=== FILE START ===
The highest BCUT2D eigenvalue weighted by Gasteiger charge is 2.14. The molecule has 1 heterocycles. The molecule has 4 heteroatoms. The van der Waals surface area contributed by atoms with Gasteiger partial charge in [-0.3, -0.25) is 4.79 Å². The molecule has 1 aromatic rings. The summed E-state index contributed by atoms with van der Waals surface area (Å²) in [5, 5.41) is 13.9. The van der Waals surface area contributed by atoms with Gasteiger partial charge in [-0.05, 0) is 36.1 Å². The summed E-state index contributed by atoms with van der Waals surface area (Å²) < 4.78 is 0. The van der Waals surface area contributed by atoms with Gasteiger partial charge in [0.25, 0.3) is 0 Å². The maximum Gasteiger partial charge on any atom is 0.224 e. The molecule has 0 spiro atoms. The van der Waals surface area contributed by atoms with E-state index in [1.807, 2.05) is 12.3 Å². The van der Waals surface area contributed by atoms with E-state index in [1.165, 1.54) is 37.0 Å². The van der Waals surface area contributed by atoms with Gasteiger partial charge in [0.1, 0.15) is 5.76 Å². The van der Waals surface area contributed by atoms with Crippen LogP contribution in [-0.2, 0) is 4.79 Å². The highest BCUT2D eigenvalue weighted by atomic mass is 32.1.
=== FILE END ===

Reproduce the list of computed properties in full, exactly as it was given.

The highest BCUT2D eigenvalue weighted by Gasteiger charge is 2.14. The molecule has 1 heterocycles. The molecule has 4 heteroatoms. The van der Waals surface area contributed by atoms with Gasteiger partial charge in [-0.3, -0.25) is 4.79 Å². The molecule has 1 aromatic rings. The summed E-state index contributed by atoms with van der Waals surface area (Å²) in [5, 5.41) is 13.9. The van der Waals surface area contributed by atoms with Gasteiger partial charge in [-0.05, 0) is 36.1 Å². The summed E-state index contributed by atoms with van der Waals surface area (Å²) < 4.78 is 0. The van der Waals surface area contributed by atoms with Gasteiger partial charge in [0.25, 0.3) is 0 Å². The maximum Gasteiger partial charge on any atom is 0.224 e. The molecule has 0 spiro atoms. The van der Waals surface area contributed by atoms with E-state index in [1.807, 2.05) is 12.3 Å². The van der Waals surface area contributed by atoms with E-state index in [1.165, 1.54) is 37.0 Å². The van der Waals surface area contributed by atoms with Gasteiger partial charge in [0.1, 0.15) is 5.76 Å². The van der Waals surface area contributed by atoms with Crippen LogP contribution in [-0.2, 0) is 4.79 Å². The highest BCUT2D eigenvalue weighted by atomic mass is 32.1.